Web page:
Holy Tuesday is the third day of Holy Week. Eastern Orthodox Christians call this day “Great Tuesday” and read the parable of the ten virgins  (Matt 25:1-13) while most Roman Catholics and Anglicans read about Jesus foretelling his death when he said, “Unless a grain of wheat falls into the earth and dies, it remains just a single grain; but if it dies, it bears much fruit” (John 12:24). This is a good day to plant a seed by serving the poor at the Marin Interfaith Street Chaplaincy’s Wellness Gathering (5 – 6 pm on Holy Tuesday at First Presbyterian Church in San Rafael). It is also a good day to walk the Glenwood Prayer Labyrinth under the full moon.


Spy Wednesday is the fourth day of Holy Week. Holy Wednesday is sometimes called “Spy Wednesday” as a reference to the betrayal of Jesus by Judas Iscariot. Many Christians observe Spy Wednesday by attending a service called Tenebrae, which is Latin for darknessDuring the Tenebrae service, all the candles on the altar and in the church are gradually extinguished until there is complete darkness. At the moment of darkness, a loud clashing sound called the “strepitus” is made, recalling the earthquake after Jesus’ death.


The Holy Triduum or Paschal Triduum begins on the evening of Maundy Thursday. This day commemorates the night that Jesus celebrated the Jewish holiday of Passover with his disciples. Jewish people continue to celebrate Passover today, commemorating the liberation of the Hebrew people from slavery in Egypt. They eat unleavened bread, charoset, bitter herbs, eggs, lamb, and more. Each item of food has spiritual and historical signifance. For instance, the charoset represents the mortar that the Hebrew slaves used while in Egypt.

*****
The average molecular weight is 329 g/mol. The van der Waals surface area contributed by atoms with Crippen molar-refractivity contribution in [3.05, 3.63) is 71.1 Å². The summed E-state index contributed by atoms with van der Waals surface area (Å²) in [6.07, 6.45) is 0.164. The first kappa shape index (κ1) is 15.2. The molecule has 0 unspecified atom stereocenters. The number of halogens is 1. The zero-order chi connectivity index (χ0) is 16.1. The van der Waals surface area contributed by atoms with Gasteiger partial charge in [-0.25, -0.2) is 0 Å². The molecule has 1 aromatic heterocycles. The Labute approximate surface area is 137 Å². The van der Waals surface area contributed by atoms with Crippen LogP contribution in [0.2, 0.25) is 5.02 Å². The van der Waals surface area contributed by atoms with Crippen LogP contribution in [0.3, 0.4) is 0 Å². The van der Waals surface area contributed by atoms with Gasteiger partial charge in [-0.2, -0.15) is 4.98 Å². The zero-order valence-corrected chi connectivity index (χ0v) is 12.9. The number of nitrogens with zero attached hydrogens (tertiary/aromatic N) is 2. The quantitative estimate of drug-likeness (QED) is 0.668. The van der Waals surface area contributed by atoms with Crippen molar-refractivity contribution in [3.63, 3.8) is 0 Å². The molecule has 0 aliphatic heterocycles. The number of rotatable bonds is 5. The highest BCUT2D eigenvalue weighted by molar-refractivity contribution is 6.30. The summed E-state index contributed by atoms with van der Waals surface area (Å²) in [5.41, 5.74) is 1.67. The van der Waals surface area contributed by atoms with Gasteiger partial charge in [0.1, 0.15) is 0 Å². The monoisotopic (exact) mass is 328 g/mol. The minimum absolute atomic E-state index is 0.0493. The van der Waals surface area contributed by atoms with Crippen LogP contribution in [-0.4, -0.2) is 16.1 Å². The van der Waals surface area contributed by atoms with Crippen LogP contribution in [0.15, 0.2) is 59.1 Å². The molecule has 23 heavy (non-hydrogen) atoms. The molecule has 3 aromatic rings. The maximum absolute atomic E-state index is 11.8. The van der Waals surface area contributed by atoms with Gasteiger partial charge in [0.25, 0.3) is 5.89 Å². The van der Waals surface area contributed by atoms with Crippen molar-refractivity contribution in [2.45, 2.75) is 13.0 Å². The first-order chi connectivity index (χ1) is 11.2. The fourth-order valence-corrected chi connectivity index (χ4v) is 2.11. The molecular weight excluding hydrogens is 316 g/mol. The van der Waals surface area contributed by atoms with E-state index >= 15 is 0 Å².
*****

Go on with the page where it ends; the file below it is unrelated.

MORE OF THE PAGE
On the night, Jesus celebrated Passover with his disciples, he gave a new mandatum (which is Latin for command): “That you love one another as I have loved you” (John 13:34). One way we follow this command is by washing one another’s feet just as Christ washed his disciples’ feet. Also, in medieval England, generous people would follow the mandatum by carrying around purses full of money called “maundy purses” and give them to the poor. Finally, Jesus instituted the sacrament of the Eucharist on Maundy Thursday, a sacrament that nourishes us spiritually so that we can continue to follow his mandatum. We celebrate the Eucharist on Maundy Thursday and then strip the altar because no Eucharist is to be celebrated on…